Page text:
The Trail Blazers’ forgettable 2021-22 season is in the books and it is time to turn our attention to the 2022 NBA Draft. Unlike recent years, Portland possess multiple picks in this year’s process. After finishing the regular season with a 27-55 record, the Blazers enter the lottery draw with the sixth-best odds in the NBA. Buoyed by those odds, the Blazers are poised to exit the draft with the rights to a marquee prospect.
Today’s profile looks at Baylor wing Jeremy Sochan. During his time at Baylor, Sochan produced across multiple areas at a high level.
- Height: 6’9”
- WT: 230
- Wingspan: 7’0”
- Shooting Hand:
- Position: F
- Age: 18
- Projected draft range: 9-14
- PTS: 9.2 | Per 40: 14.7
- REB: 6.4 | Per 40: 10.1
- BLK: 0.7 | Per 40: 1.1
- STL: 1.3 | Per 40: 2.0
- AST: 1.8 | Per 40: 2.8
- FG%: 47.4
- 3P%: 29.6
- FT%: 58.9
Sochan’s playing style is infectious and relentless. His NBA stock is tied to skills on the defensive end of the floor. Due to his favorable frame and athleticism, Sochan can comfortably guard all three frontcourt positions. His lateral quickness and footwork allow him to stay in front of perimeter-oriented players. In the post, he has the strength to stymie post players. When Sochan isn’t on the ball, he is an active and engaged help defender. From sliding into the post to establish position for rebounds to rotating over to contest shots, Sochan is always on the move.
Sochan is a quick decision maker on offense. He is a master of turning steals and rebounds into transition opportunities. On the break, Sochan rewards his teammates that join him. He is always getting others involved. Sochan possesses the skills to generate points in 4-on-3 opportunities in half-court sets, much like Warriors star Draymond Green.
When it comes to generating his own points, Sochan is comfortable finishing through contact at the rim. He has a developing set of post moves and he is quick to utilize them if he is matched up against a smaller opponent. Sochan has an excellent feel for operating out of the dunker’s spot. His masterfully-timed cuts often lead to highlight-worthy finishes at the rim. In general, Sochan is constantly working with or without the ball.
Physically, Sochan has one of the most NBA-ready frames in the entire 2022 draft class. He has proven he can hold his own against veteran players. At age 17, Sochan was featured on Poland’s national team in the EuroBasket Qualifiers.
Sochan has a real lack of proven shooting. If he is going to be considered a two-way threat, he must develop his outside game. In half-court sets, he runs the risk of being completely ignored when he is on the perimeter. That is a spacing nightmare in the NBA. Unfortunately, Sochan’s less-than-ideal accuracy at the free throw line does not indicate that he is due for future growth in this area.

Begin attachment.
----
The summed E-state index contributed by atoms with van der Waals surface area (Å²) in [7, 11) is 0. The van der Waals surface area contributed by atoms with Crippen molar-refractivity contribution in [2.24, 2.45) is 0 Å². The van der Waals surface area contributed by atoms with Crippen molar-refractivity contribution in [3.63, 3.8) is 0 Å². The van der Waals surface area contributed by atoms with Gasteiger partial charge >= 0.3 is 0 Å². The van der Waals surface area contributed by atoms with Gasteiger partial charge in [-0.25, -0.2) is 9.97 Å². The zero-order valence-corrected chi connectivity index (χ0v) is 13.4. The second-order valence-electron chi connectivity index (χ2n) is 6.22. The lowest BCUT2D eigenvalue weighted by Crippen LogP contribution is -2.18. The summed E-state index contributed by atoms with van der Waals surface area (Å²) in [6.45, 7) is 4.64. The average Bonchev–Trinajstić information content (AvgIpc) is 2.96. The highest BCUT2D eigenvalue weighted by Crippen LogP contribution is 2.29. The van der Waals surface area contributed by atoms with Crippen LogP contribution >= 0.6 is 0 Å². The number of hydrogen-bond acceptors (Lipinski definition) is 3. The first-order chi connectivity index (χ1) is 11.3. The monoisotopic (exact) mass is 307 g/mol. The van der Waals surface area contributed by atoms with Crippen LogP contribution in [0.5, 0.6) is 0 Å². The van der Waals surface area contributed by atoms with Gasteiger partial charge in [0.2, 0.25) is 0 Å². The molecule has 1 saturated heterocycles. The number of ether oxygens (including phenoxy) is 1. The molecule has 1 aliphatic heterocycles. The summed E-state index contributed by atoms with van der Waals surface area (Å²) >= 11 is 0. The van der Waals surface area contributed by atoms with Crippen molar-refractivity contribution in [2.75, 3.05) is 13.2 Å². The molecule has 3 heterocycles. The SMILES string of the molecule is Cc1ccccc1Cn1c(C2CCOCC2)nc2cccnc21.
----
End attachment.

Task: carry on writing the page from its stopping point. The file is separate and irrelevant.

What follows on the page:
Defensively, Sochan’s only weak spot is his shot blocking. His agility and fundamentals make him a dynamic option, but he is not a vertical stopper.
Sochan established himself as one of the best sixth-man options in the entire country as a freshman at Baylor. Regardless of his bench designation, Sochan averaged 25.1 minutes per game. Those minutes also featured plenty of crunch-time situations. As at team, Baylor finished with a 27-7 record and earned a No. 1 seed in the NCAA Tournament. North Carolina bounced Baylor from the tournament in the second round. In that loss, Sochan recorded 15 points and 11 rebounds in the Bears’ comeback attempt against the Tar Heels.
Sochan earned the Big 12 Sixth Man of the Year award and a place on the Big 12 All-Freshman team last season.
Sochan’s NBA profile features two extremes. Defensively, he looks like a versatile player that is ready to contribute immediately. On the other end of the floor, Sochan’s lack of shooting makes him one of the more risky players in the lottery discussion. That said, Raptors rookie Scottie Barnes and Bulls youngster Patrick Williams have overcome pre-draft questions surrounding shooting deficiencies to thrive in recent years.
Sochan fits the mold of a frontcourt player that contending teams covet — if you can look past the shooting. Sochan has the potential to impact marquee postseason matchups once he develops. In the immediate future, Sochan’s diverse pre-NBA experience should place him a step ahead of a few of his peers. He is experienced in international competition, he played a season in Germany’s third tier professional league, and he thrived in the Big 12 as a freshman.
The Blazers shipped out a protected first-round pick last offseason in order to bring Larry Nance Jr. to Portland. That move was built on the idea that Nance Jr. would bring versatility to the frontcourt on both ends of the floor. Sochan fits that mold with a higher ceiling on defense and a lower floor when it comes to floor spacing.
On the defensive end, Sochan’s upside fits on Damian Lillard’s timeline. Sochan would set the stage for coach Chauncey Billups to utilize switches more frequently on the perimeter. Offensively, Sochan has the foundation to exploit opposing defenses that apply too much pressure to Lillard and Anfernee Simons. Sochan is comfortable creating opportunities while moving downhill and he is a quick decision maker with the ball. Those are two attributes that set him apart from a handful of the shooting-impaired forwards of Portland’s recent past.